A multidisciplinary team of experts defined a set of SLE-specific adverse outcomes that could be prevented, or their complications minimized, if timely, effective ambulatory care had been received.20 Using a modified Delphi process, consensus was reached on 25 SLE-specific adverse conditions that were thought to be preventable and of public health importance. Six of the 25 were vaccine-preventable illnesses.8 This strategy was applied to a Medicaid population and it was found that Black individuals compared with White individuals with SLE were significantly more likely to visit the emergency department or be hospitalized for vaccine-preventable infections.13 Research also demonstrated that the uptake of HPV vaccination among children and young adults with systemic inflammatory diseases nationwide was extremely low.10  

Impact of COVID-19 on Rheumatic Disease

Individuals with rheumatic diseases who are Black, Latinx, or Asian vs those who are White have also experienced significantly higher odds of hospitalization for COVID-19.21 Patients with systemic rheumatic diseases may have a higher risk for death from COVID-19 and the use of glucocorticoid medications for rheumatic diseases has also been associated with hospitalization for severe COVID-19.22 The disproportionate burden of current COVID-19 infections in vulnerable populations, including individuals with SLE, accentuates the importance of working to improve avoidable vaccine-preventable illnesses.13

It is imperative that we mobilize our most vulnerable rheumatology patients, and assemble partnerships across health care providers, academic institutions, community members, and policy leaders to thwart racial, ethnic, and socioeconomic disparities vividly demonstrated in the setting of the COVID-19 pandemic. Our fight is not only clinical care-based, but to achieve equity in health that we need moving forward.23

Editor’s Note: A full podcast episode with Dr Ramsey-Goldman and Dr Feldman on the topic of disparities in rheumatology care is available here.  

References

  1. Feldman CH, Hiraki LT, Liu J, et al. Epidemiology and sociodemographics of systemic lupus erythematosus and lupus nephritis among US adults with Medicaid coverage, 2000-2004. Arthritis Rheum. 2013;65:753-763. doi:10.1002/art.37795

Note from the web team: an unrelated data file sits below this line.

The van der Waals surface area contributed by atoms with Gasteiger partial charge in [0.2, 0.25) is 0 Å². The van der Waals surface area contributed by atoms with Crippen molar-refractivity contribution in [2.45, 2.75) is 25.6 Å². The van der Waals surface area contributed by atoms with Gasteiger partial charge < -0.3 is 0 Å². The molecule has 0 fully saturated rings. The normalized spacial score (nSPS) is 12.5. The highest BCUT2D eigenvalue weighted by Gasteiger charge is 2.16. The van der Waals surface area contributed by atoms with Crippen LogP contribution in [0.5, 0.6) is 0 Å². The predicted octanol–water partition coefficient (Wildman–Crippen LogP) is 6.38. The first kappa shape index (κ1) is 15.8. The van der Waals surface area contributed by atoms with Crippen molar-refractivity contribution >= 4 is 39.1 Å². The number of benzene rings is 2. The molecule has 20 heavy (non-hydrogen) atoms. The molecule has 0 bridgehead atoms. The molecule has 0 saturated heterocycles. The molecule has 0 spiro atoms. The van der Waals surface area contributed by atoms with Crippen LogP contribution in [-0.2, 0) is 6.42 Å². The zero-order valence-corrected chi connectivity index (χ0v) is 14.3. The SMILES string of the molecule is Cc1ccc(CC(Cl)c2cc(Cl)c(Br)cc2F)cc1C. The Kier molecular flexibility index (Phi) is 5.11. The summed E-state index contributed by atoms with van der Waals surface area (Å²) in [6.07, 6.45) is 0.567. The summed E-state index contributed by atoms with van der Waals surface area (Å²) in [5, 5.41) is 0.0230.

2. Oliver JE, Silman AJ. Why are women predisposed to autoimmune rheumatic diseases? Arthritis Res Ther. 2009;11:252. doi:10.1186/ar2825
  3. Barbhaiya M, Feldman CH, Chen SK, et al. Comparative risks of cardiovascular disease in patients with systemic lupus erythematosus, diabetes mellitus, and in general Medicaid recipients. Arthritis Care Res (Hoboken). 2020;72:1431-9. doi:10.1002/acr.24328
  4. Barbhaiya M, Feldman CH, Guan H, et al. Racial/ethnic variation in stroke rates and risks among patients with systemic lupus erythematosus. Semin Arthritis Rheum. 2019;48(5):840-846. doi:10.1016/j.semarthrit.2018.07.012
  5. Bernatsky S, Ramsey-Goldman R, Joseph L, et al. Lymphoma risk in systemic lupus: effects of disease activity versus treatment. Ann Rheum Dis. 2013;73:138-142. doi:10.1136/annrheumdis-2012-202099
  6. Bernatsky S, Ramsey-Goldman R, Gordon C, et al. Factors associated with abnormal Pap results in systemic lupus erythematosus. Rheumatology (Oxford). 2004;43:1386-1389. doi:10.1093/rheumatology/keh331
  7. Feldman CH, Hiraki LT, Winkelmayer WC, et al. Serious infections among adult Medicaid beneficiaries with systemic lupus erythematosus and lupus nephritis. Arthritis Rheumatol. 2015;67:1577-1585. doi:10.1002/art.39070
  8. Feldman CH, Marty FM, Winkelmayer WC, et al. Comparative rates of serious infections among patients with systemic lupus erythematosus receiving immunosuppressive medications. Arthritis Rheumatol. 2017;69:387-397. doi:10.1002/art.39849